News & Stories
December 6, 2023

Ford History Stewards Visit Berry

One hundred years ago American industrialist Henry Ford and his wife visited Berry College founder Martha Berry in Rome, Georgia.  

That visit in 1923, marked by a new exhibit at the college and a recent Ford Legacy Summit, resulted in a robust relationship between Berry and the Fords. The Fords' gifts to Berry were numerous and varied from monumental structures to soybeans. The intention behind the Fords' generosity remained constant: improve the lives of the Berry Schools' students.  

The Ford Legacy Summit, which was held in November at Berry, was organized by the Henry Ford Heritage Association and included various Ford historical site representatives.  The group dined at Oak Hill, took breakfast in the Dickey Living Room of the Ford Buildings, enjoyed music in the newly renovated Bell Recital Hall and marveled at the Old Mill, gifted by Henry Ford in 1930. 

Todd Bryan, president of the Henry Ford Heritage Association, said his group acts as a hub between all the history sites and organizations across the United States that have a history with Henry Ford. 

Cyndi Peters, who works with the Ford Family, had never been to Berry.  

“My goal coming down here was to learn more about the Henry/Clara connection and the seeds they planted decades ago that are continuing to this day to support and sustain the institution and…mission accomplished,” Peters said. “The last couple of days have been insightful, formative, educational and I’m taking back with me some wonderful tidbits of knowledge that I can then take back to the family members directly. Most if not almost all of them are not really aware of the family legacy with Berry College.” 

She noted that at the Oak Hill dinner, Berry representatives took turns reading correspondence letters between Martha Berry and Mr. Ford.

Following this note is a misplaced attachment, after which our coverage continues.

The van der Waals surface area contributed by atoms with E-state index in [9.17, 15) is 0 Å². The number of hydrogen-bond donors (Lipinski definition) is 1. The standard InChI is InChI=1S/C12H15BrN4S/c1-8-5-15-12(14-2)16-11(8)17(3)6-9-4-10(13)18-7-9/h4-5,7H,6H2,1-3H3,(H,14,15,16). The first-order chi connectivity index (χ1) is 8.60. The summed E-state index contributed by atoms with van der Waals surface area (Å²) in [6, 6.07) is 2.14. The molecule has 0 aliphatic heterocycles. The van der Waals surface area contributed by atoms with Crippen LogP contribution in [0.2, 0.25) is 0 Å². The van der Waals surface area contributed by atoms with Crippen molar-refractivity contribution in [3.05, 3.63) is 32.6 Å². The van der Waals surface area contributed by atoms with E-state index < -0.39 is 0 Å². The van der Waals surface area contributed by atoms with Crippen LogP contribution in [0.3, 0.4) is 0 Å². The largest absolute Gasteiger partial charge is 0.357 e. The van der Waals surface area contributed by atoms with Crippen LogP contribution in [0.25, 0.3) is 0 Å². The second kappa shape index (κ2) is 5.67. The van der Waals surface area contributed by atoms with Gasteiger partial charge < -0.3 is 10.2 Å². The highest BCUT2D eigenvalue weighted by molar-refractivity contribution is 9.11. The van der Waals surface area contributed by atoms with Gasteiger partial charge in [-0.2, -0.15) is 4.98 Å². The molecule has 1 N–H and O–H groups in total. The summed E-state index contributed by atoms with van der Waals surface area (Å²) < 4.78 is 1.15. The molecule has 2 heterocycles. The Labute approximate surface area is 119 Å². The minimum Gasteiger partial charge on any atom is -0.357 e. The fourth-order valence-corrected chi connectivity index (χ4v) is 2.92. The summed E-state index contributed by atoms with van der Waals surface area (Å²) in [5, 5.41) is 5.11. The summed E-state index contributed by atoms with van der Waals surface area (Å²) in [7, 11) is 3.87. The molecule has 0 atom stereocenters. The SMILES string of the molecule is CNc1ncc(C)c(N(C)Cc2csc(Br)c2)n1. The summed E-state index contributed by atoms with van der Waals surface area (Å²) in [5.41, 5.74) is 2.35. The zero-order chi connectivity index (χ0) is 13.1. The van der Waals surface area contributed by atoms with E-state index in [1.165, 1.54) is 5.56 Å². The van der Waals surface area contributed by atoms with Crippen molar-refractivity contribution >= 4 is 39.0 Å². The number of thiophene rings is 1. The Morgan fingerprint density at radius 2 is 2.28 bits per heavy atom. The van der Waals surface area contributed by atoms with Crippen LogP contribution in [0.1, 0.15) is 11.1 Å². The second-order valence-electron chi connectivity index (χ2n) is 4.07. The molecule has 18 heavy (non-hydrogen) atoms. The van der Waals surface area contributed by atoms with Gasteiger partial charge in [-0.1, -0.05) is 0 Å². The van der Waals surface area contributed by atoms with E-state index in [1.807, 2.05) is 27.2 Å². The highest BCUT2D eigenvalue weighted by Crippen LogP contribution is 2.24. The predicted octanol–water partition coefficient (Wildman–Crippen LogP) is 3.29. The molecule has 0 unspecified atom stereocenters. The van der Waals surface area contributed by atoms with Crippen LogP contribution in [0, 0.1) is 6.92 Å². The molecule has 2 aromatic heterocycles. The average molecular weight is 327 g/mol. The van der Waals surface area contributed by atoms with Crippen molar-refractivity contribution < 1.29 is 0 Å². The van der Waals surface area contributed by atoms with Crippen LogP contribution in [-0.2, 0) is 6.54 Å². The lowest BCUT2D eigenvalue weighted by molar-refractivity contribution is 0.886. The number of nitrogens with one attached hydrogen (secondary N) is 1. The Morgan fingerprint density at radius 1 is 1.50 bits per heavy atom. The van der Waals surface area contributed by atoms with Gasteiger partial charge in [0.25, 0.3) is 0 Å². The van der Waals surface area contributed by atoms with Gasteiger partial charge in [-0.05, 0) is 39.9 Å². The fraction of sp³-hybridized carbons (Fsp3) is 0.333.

“All of those were building blocks to help grow and sustain the college, which then was the catalyst for him actually physically visiting the college. It was in that visit that Clara (Ford) mentioned ‘Wouldn’t it be nice if the girls' school had a stove that worked?’ and that turned into all those buildings.” 

Many of Berry's iconic structures, such as the Old Mill and the Ford Complex, trace back to the Fords and have evolved with the schools since their initial construction. Other more personal gifts, such as recipes and repaired clocks, are remembered in Berry’s history and speak to the sincere friendship and concern Henry and Clara Ford had for the Berry community. 

The Martha Berry Museum’s current exhibit, “An Indelible Impact: The Fords’ Gifts to Berry”, runs through Dec. 22, 2023. The museum is open Monday-Saturday, 10 a.m.-5 p.m. and admission is free.  

 The exhibit includes: 

  • historical photographs of the Fords at Berry 

  • photographs/blueprints/maps of the various building projects funded by the Fords 

  • correspondence between Berry’s administrators and Ford representatives between 1920s-1940s 


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